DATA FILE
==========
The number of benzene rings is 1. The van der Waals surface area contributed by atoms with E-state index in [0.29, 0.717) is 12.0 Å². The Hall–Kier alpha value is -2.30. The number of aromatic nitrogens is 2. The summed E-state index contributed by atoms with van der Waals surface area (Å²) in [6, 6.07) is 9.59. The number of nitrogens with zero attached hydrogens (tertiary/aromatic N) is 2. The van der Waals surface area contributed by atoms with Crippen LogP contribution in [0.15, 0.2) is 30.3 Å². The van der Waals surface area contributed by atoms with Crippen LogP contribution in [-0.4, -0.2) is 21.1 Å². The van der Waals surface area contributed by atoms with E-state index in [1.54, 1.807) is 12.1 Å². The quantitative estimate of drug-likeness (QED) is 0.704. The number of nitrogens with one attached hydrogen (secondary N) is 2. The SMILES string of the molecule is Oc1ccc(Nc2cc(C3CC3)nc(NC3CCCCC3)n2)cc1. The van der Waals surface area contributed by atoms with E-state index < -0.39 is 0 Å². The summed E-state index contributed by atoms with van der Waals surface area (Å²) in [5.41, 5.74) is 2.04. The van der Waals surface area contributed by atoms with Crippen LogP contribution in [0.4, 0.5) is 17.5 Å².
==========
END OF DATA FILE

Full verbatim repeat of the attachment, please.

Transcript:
The number of benzene rings is 1. The van der Waals surface area contributed by atoms with E-state index in [0.29, 0.717) is 12.0 Å². The Hall–Kier alpha value is -2.30. The number of aromatic nitrogens is 2. The summed E-state index contributed by atoms with van der Waals surface area (Å²) in [6, 6.07) is 9.59. The number of nitrogens with zero attached hydrogens (tertiary/aromatic N) is 2. The van der Waals surface area contributed by atoms with Crippen LogP contribution in [0.15, 0.2) is 30.3 Å². The van der Waals surface area contributed by atoms with Crippen LogP contribution in [-0.4, -0.2) is 21.1 Å². The van der Waals surface area contributed by atoms with E-state index in [1.54, 1.807) is 12.1 Å². The quantitative estimate of drug-likeness (QED) is 0.704. The number of nitrogens with one attached hydrogen (secondary N) is 2. The SMILES string of the molecule is Oc1ccc(Nc2cc(C3CC3)nc(NC3CCCCC3)n2)cc1. The van der Waals surface area contributed by atoms with E-state index < -0.39 is 0 Å². The summed E-state index contributed by atoms with van der Waals surface area (Å²) in [5.41, 5.74) is 2.04. The van der Waals surface area contributed by atoms with Crippen LogP contribution in [0.4, 0.5) is 17.5 Å².